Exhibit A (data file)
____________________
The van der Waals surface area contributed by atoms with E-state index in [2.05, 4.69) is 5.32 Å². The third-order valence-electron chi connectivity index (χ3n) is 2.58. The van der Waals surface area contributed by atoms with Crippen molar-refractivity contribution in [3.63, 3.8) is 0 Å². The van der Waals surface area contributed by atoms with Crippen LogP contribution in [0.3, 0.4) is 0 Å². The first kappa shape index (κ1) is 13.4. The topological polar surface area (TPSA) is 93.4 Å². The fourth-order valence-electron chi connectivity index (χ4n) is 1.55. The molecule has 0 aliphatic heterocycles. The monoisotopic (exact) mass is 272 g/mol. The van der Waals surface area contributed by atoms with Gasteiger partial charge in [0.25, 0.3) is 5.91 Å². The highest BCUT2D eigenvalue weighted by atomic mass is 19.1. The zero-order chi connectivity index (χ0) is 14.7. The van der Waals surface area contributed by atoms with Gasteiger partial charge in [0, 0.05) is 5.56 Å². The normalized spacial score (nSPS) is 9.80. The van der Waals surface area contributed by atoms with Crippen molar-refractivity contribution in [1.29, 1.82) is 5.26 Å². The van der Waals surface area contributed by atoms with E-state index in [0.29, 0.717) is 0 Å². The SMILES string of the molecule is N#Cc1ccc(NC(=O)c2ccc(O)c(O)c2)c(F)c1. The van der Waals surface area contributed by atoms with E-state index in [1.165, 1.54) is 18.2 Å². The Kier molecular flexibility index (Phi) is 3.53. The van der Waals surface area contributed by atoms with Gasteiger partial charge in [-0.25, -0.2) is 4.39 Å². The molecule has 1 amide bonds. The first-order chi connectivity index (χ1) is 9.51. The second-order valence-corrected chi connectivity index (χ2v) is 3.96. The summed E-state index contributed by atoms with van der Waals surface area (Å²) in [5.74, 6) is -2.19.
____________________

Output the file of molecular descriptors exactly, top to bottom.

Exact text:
The van der Waals surface area contributed by atoms with E-state index in [2.05, 4.69) is 5.32 Å². The third-order valence-electron chi connectivity index (χ3n) is 2.58. The van der Waals surface area contributed by atoms with Crippen molar-refractivity contribution in [3.63, 3.8) is 0 Å². The van der Waals surface area contributed by atoms with Crippen LogP contribution in [0.3, 0.4) is 0 Å². The first kappa shape index (κ1) is 13.4. The topological polar surface area (TPSA) is 93.4 Å². The fourth-order valence-electron chi connectivity index (χ4n) is 1.55. The molecule has 0 aliphatic heterocycles. The monoisotopic (exact) mass is 272 g/mol. The van der Waals surface area contributed by atoms with Gasteiger partial charge in [0.25, 0.3) is 5.91 Å². The highest BCUT2D eigenvalue weighted by atomic mass is 19.1. The zero-order chi connectivity index (χ0) is 14.7. The van der Waals surface area contributed by atoms with Gasteiger partial charge in [0, 0.05) is 5.56 Å². The normalized spacial score (nSPS) is 9.80. The van der Waals surface area contributed by atoms with Crippen molar-refractivity contribution in [1.29, 1.82) is 5.26 Å². The van der Waals surface area contributed by atoms with E-state index in [0.29, 0.717) is 0 Å². The SMILES string of the molecule is N#Cc1ccc(NC(=O)c2ccc(O)c(O)c2)c(F)c1. The van der Waals surface area contributed by atoms with E-state index in [1.165, 1.54) is 18.2 Å². The Kier molecular flexibility index (Phi) is 3.53. The van der Waals surface area contributed by atoms with Gasteiger partial charge in [-0.25, -0.2) is 4.39 Å². The molecule has 1 amide bonds. The first-order chi connectivity index (χ1) is 9.51. The second-order valence-corrected chi connectivity index (χ2v) is 3.96. The summed E-state index contributed by atoms with van der Waals surface area (Å²) in [5.74, 6) is -2.19.